Truer Than True

 

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I love to read statements made by authors (or their characters) that are even more true today than when they were written. The following examples are some that have jumped out at me in the past couple of years. I have ordered them backwards chronologically.

⇒  “I wouldn’t be surprised if a show about nudists was a hit…_ “ – I Still Dream About You by Fannie Flagg (2010) 

Now we have Dating Naked, Naked and Afraid, and a host of others

⇒  “Look at television, Father had said- Dad is shown as a dummy who stumbles around and breaks things and gets into trouble, usually to be rescued by a small child or a pet. Children watch hours of this junk every week.” – Lake Wobegon Days by Garrison Keillor (1985)

A 2001 study by Erica Scharrer in the Journal of Broadcasting & Electronic Media found that the number of times a mother told a joke at the father’s expense increased from 1.80 times per episode in the 1950s to 4.29 times per episode in 1990.

⇒  “We aren’t persecuted very much nowadays, we Christians, at least not overtly. But in point of fact there is a good bit of sub-rosa persecution, ridiculing if not reviling. In children’s books, death and sex used to be taboo, Now death and sex are “in”, and Christianity is the new taboo; other religions are appreciated, Buddhism, Hinduism, the pre-Christian Druidism; Christianity is not tolerated. And not only in children’s literature. It has been made taboo by those who do not understand it … of course we intelligent people don’t need God and we certainly aren’t interested in the cross. Only those poor people who aren’t strong enough on their own go in for the false promises of religion. – The Irrational Season by Madeleine L’Engle (1977)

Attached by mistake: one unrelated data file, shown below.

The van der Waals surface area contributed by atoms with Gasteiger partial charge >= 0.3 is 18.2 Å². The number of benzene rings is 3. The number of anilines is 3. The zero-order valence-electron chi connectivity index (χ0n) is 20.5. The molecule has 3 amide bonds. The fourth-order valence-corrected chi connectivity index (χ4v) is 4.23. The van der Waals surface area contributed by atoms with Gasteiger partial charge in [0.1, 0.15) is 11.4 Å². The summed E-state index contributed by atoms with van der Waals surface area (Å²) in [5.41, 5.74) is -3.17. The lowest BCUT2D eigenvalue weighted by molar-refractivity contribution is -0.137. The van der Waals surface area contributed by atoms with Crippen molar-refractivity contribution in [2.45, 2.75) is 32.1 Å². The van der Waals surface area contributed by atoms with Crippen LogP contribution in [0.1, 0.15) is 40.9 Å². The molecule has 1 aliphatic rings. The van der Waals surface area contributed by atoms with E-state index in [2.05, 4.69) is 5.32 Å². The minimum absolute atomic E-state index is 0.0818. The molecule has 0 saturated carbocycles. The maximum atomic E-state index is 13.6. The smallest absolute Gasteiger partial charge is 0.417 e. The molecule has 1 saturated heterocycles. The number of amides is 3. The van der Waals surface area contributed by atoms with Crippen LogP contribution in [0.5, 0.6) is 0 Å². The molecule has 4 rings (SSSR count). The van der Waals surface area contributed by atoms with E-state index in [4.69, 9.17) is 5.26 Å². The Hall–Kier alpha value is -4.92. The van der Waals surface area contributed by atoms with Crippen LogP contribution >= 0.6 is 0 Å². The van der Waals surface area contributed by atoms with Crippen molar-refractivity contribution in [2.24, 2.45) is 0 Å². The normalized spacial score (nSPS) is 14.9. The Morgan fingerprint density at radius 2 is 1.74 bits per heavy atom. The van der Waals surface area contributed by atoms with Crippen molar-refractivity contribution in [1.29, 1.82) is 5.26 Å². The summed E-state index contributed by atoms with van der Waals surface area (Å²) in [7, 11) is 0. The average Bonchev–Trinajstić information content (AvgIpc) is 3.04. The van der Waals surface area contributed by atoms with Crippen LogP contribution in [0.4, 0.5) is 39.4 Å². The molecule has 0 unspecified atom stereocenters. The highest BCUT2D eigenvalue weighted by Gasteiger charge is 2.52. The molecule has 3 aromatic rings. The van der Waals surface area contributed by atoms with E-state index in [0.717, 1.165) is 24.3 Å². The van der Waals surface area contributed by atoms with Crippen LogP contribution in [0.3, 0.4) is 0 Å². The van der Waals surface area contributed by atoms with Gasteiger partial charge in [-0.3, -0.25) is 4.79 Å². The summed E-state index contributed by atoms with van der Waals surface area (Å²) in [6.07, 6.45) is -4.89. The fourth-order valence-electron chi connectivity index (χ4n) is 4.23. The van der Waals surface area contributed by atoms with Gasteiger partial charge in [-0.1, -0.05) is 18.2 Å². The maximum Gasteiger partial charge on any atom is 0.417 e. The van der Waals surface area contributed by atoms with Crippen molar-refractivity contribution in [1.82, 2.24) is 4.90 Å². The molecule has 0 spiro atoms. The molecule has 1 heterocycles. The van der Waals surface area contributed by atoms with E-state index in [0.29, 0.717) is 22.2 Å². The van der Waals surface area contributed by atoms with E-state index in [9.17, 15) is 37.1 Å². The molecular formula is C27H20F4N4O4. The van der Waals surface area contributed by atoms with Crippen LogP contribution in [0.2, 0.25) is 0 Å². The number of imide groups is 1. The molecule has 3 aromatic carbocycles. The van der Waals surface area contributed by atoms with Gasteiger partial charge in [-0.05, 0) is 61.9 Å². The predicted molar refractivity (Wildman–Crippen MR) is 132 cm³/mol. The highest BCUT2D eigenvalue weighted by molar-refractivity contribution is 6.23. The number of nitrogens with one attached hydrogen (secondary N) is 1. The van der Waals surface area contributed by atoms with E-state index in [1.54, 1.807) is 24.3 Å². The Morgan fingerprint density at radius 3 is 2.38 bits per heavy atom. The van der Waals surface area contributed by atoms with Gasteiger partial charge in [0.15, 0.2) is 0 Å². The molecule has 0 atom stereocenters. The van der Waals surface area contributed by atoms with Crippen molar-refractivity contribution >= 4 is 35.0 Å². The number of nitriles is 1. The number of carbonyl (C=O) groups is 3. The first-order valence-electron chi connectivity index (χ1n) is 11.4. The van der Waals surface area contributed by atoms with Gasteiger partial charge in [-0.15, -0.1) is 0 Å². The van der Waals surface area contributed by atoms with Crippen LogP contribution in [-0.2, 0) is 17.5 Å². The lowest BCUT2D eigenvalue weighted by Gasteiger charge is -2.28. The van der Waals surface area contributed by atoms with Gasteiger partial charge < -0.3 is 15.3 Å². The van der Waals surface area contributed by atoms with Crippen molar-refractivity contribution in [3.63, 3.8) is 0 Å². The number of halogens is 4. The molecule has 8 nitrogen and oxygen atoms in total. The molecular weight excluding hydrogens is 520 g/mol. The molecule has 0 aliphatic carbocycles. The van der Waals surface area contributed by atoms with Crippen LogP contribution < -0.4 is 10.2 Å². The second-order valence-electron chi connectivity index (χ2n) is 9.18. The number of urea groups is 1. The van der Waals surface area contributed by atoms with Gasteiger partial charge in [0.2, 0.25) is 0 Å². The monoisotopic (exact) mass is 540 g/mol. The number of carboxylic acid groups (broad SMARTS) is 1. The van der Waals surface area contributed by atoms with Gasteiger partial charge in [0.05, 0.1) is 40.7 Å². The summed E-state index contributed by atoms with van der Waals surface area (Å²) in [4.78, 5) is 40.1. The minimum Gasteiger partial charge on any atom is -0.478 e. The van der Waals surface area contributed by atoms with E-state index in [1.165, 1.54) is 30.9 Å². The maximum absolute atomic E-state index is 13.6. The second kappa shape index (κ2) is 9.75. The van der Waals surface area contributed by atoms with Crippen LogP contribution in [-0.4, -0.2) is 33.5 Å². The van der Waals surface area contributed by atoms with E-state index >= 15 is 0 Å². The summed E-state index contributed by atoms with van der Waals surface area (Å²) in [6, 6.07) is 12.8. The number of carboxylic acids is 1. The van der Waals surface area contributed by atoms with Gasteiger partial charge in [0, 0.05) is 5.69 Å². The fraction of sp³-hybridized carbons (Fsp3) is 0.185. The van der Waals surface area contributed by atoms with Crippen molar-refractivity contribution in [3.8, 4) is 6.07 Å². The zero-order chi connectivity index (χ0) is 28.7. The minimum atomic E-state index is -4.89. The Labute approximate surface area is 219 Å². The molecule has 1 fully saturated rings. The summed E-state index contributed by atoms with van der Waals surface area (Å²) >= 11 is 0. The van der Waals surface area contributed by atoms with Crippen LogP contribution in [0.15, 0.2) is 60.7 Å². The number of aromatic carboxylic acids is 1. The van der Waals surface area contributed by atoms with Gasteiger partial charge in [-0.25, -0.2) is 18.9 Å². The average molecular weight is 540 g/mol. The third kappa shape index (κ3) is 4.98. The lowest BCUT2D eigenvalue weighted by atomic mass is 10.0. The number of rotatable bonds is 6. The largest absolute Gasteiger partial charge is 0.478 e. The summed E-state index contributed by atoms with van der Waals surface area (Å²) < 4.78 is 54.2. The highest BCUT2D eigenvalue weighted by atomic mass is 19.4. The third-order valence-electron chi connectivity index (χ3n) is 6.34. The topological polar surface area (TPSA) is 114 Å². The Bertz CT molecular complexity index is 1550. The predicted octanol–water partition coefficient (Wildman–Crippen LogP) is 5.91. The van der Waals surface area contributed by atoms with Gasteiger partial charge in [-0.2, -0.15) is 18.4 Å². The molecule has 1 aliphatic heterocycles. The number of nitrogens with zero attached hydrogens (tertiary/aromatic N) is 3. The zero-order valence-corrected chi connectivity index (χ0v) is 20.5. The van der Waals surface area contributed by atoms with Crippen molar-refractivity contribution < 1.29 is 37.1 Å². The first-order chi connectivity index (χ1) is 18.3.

All I can say is this is even more prevalent today than ever before. I see it not only in children’s literature, but on TV programs, in the news, on social media.

⇒  “We have – particularly in the United States, particularly in the suburbs – allowed ourselves to live in a child-centered world; the children have become more important to the parents than the parents are to each other; and suddenly the children grow up and leave the nest and the parents find themselves alone with each other, and discover with horror that there is nobody there.” – A Circle of Quiet by Madeleine L’Engle (1972)

Wow! It was surprising to me to hear her talk about a child-centered world in 1972. Today’s world is even more child-centered, from play-dates and birthday party productions to travel sports teams.

⇒  “When a city begins to grow and spread outward from the edges, the center which was once its glory is in a sense abandoned to time. Then the buildings grow dark and a kind of decay sets in; poorer people move in as rents fall, and small fringe businesses take the place of once flowering establishments.” – Travels With Charley by John Steinbeck (1961)

I’ve seen this happen in Jacksonville and have seen the results of it in Birmingham. Both of these towns have and are making efforts to bring people back to the city centers.

⇒  “Today, the language of advertising enjoys an enormous circulation. With its deliberate infraction of grammatical rules and its crossbreeding of the parts of speech, it profoundly influences the tongues and pens of children and adults.” – An E.B. White Reader, from the chapter titled “Prefer the Standard to the Offbeat “ by E.B. White (1959).